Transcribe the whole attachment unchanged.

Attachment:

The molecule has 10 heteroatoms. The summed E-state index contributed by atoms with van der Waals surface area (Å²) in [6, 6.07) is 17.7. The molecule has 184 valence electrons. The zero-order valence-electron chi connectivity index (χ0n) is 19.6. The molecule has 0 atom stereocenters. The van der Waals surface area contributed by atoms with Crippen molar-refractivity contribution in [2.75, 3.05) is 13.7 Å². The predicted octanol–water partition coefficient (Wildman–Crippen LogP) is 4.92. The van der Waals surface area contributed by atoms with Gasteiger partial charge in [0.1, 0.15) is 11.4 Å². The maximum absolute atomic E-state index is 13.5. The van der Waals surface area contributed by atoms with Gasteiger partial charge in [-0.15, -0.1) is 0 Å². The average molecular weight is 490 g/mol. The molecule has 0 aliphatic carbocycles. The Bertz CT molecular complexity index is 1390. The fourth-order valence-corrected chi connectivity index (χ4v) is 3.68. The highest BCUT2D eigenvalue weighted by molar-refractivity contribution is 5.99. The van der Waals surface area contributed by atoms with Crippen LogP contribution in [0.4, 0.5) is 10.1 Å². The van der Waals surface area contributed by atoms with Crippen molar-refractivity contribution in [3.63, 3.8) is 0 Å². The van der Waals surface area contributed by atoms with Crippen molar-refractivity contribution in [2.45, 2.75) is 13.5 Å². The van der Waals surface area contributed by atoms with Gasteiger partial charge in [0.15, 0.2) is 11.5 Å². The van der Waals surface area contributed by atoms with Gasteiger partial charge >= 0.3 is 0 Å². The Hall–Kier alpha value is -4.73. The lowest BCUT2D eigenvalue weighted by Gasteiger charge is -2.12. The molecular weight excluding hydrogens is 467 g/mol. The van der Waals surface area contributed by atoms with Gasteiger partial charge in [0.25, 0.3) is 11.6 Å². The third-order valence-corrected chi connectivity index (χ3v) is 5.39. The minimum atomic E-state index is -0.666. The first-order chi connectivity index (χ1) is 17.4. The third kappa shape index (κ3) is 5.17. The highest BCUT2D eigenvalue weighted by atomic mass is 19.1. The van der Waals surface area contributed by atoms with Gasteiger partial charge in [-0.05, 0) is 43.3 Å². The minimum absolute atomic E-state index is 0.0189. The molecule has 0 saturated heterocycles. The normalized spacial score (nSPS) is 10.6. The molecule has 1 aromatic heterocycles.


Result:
The molecule has 10 heteroatoms. The summed E-state index contributed by atoms with van der Waals surface area (Å²) in [6, 6.07) is 17.7. The molecule has 184 valence electrons. The zero-order valence-electron chi connectivity index (χ0n) is 19.6. The molecule has 0 atom stereocenters. The van der Waals surface area contributed by atoms with Crippen molar-refractivity contribution in [2.75, 3.05) is 13.7 Å². The predicted octanol–water partition coefficient (Wildman–Crippen LogP) is 4.92. The van der Waals surface area contributed by atoms with Gasteiger partial charge in [0.1, 0.15) is 11.4 Å². The maximum absolute atomic E-state index is 13.5. The van der Waals surface area contributed by atoms with Gasteiger partial charge in [-0.15, -0.1) is 0 Å². The average molecular weight is 490 g/mol. The molecule has 0 aliphatic carbocycles. The Bertz CT molecular complexity index is 1390. The fourth-order valence-corrected chi connectivity index (χ4v) is 3.68. The highest BCUT2D eigenvalue weighted by molar-refractivity contribution is 5.99. The van der Waals surface area contributed by atoms with Crippen LogP contribution in [0.4, 0.5) is 10.1 Å². The van der Waals surface area contributed by atoms with Crippen molar-refractivity contribution in [3.63, 3.8) is 0 Å². The van der Waals surface area contributed by atoms with Crippen molar-refractivity contribution in [2.45, 2.75) is 13.5 Å². The van der Waals surface area contributed by atoms with Gasteiger partial charge in [0.15, 0.2) is 11.5 Å². The van der Waals surface area contributed by atoms with Gasteiger partial charge >= 0.3 is 0 Å². The Hall–Kier alpha value is -4.73. The lowest BCUT2D eigenvalue weighted by Gasteiger charge is -2.12. The molecular weight excluding hydrogens is 467 g/mol. The van der Waals surface area contributed by atoms with Gasteiger partial charge in [0.25, 0.3) is 11.6 Å². The third-order valence-corrected chi connectivity index (χ3v) is 5.39. The minimum atomic E-state index is -0.666. The first-order chi connectivity index (χ1) is 17.4. The third kappa shape index (κ3) is 5.17. The highest BCUT2D eigenvalue weighted by atomic mass is 19.1. The van der Waals surface area contributed by atoms with Gasteiger partial charge in [-0.05, 0) is 43.3 Å². The minimum absolute atomic E-state index is 0.0189. The molecule has 0 saturated heterocycles. The normalized spacial score (nSPS) is 10.6. The molecule has 1 aromatic heterocycles.